Chemical Management | ACER ESG
Chemical Substances Management
Acer is strongly committed to the protection of human health and the conservation of the environment. As to uphold the spirit of the precautionary principle, we abide by all regulatory standards concerning particular chemical substances and demand our suppliers to follow the “Guidance of Restricted Substances in Products”established by Acer to ban or restrict to use chemical substances. All of our notebook, All-In-One desktop and monitor products use LED backlight panel and do not use mercury intentionally.
In accordance with the Declarable Substance List of IEC 62474, Acer has categorized the chemical substances listed into three categories: banned substances, restricted substances and disclosure substances and formulated the "Guidance of Restricted Substances in Products", which is reviewed every year and revised as needed. In addition to the requirements of the RoHS directive, REACH and POPs persistent organic pollutant regulations are also included, requiring suppliers to comply and conﬁrm their compliance before mass production.
Meanwhile, we adhere to the RBA Code of Conduct, requiring suppliers to implement an effective chemical management system, comply with local regulations, conduct proper classification, storage, usage, and disposal of chemicals, and provide adequate protective equipment and training for workers. Please visit Supply Chain Process Chemical Substance Management.
We adopt the principle of early prevention, assessing all potential hazards and chemical substances that may impact the environment：
- Acer strictly forbids continued use of substances that have been confirmed by authorized appraisal agencies to cause irreversible damage to the ecosystem or human health.
- If current scientific technology is unable to confirm certain substances to cause irreversible effects, Acer proactively assesses whether it should continue using such substances
- Until a safer, more suitable substance is made available in the future, Acer will continue to use the substitute. In the meantime, Acer will actively research and develop safer and more suitable substitutes.
- In the case of a dispute, Acer takes responsibility by proactively gathering and providing related proof.
Approach and progress
To align with our green policy, we are being responsible for our products by minimizing the use of hazardous materials, reducing raw material consumption, phasing out environmentally sensitive materials for transparency, and monitoring compliance with international regulations throughout our supply chain.
We continue to have more computers and displays to eliminate PVC, BFRs, and phthalates in compliance with international regulations such as TCO, EPEAT and requirements of Sweden chemical tax reduction. In 2022, over 7.1 million of phthalates free products were shipped.
Response to the European Union RoHS Directive
Since the European Union' (EU) promulgation of the RoHS directive, Acer has been monitoring its amendments and new process to ensure the compliance of the requirements.
From 3rd January 2013, RoHS recast (RoHS 2) Directive 2011/65/EU enlarges the product scope and introduces the conformity process in harmonization with CE marking methodology. And in 2015, EU commission publishes Directive (EU) 2015/863 to amend Annex II to EU RoHS 2 (Directive 2011/65/EU) to add 4 phthalates (DEHP, BBP, DBP and DIBP) onto the list of restricted substances from 22 July 2019 and our products are RoHS compliant.
Our Response to REACH and SCIP
REACH (which stands for Registration, Evaluation, Authorization, and Restriction of Chemicals) is the name for the European Union' recent chemicals policy, contained in Regulation (EC) 1907/2006 which entered into force on June 1, 2007 (REACH Regulation). REACH places greater responsibility on industry to manage the risks that chemicals may pose to human health and the environment. Under REACH regulation, certain chemical substances, either by themselves, in compositions or in articles may not be manufactured or placed on the market within the European Union unless they have been registered in accordance with the relevant provisions where this is required.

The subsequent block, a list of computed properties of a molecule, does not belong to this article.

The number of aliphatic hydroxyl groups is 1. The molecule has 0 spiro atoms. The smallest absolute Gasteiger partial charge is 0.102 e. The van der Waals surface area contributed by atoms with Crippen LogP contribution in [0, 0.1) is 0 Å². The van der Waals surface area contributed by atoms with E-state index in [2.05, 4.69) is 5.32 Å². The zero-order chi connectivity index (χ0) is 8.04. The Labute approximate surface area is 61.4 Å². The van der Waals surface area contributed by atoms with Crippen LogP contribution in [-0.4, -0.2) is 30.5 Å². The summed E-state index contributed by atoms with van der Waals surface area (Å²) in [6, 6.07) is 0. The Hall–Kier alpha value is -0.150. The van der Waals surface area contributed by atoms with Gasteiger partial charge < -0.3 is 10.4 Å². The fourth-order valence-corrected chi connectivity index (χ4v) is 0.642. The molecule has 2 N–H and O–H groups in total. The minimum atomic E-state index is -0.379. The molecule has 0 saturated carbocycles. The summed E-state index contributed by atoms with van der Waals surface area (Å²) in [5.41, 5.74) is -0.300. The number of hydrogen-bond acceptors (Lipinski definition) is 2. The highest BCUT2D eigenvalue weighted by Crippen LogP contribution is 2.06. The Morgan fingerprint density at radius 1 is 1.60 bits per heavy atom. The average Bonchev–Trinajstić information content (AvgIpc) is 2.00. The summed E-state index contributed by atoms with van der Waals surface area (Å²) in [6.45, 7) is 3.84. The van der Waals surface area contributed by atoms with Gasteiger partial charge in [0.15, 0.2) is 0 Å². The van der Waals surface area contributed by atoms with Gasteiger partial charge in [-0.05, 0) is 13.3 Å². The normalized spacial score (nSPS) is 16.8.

Restrictions are an instrument to protect human health and the environment from unacceptable risks posed by chemicals. Restrictions are normally used to limit or ban the manufacture, placing on the market (including imports) or use of a substance, but can impose any relevant condition, such as requiring technical measures or specific labels. A restriction may apply to any substance on its own, in a mixture or in an article, including those that do not require registration. Related substances restriction of REACH are also included in Acer standard“Guidance of Restricted Substances in Products” to be deployed in acer' supply chains.
Per paragraph 1 of article 7 of the regulation, any producer or importer of articles shall submit a registration to the European Chemicals Agency (“ECHA or Agency”) for any substance contained in those articles, if both the following conditions are met:
Per paragraph 2 of article 7 of the regulation, any producer or importer of articles shall notify the Agency, in accordance with paragraph 4 of this Article, if a substance meets the criteria in Article 57 and is identified in accordance with Article 59(1), if both the following conditions are met:
On October 28, 2008, ECHA first listed 15 substances in theCandidate List of Substances of Very High Concern for authorization. The list of substances is updated regularly on ECHA' website. Substances that are included in the Candidate List have been identified as Substances of Very High Concern (SVHC). These substances may have very serious and often irreversible effects on human health and the environment. Substances on the Candidate List may subsequently become subject to authorization by decision of the European Commission. Acer keeps close attention on the new development of the SVHCs and the Authorization List.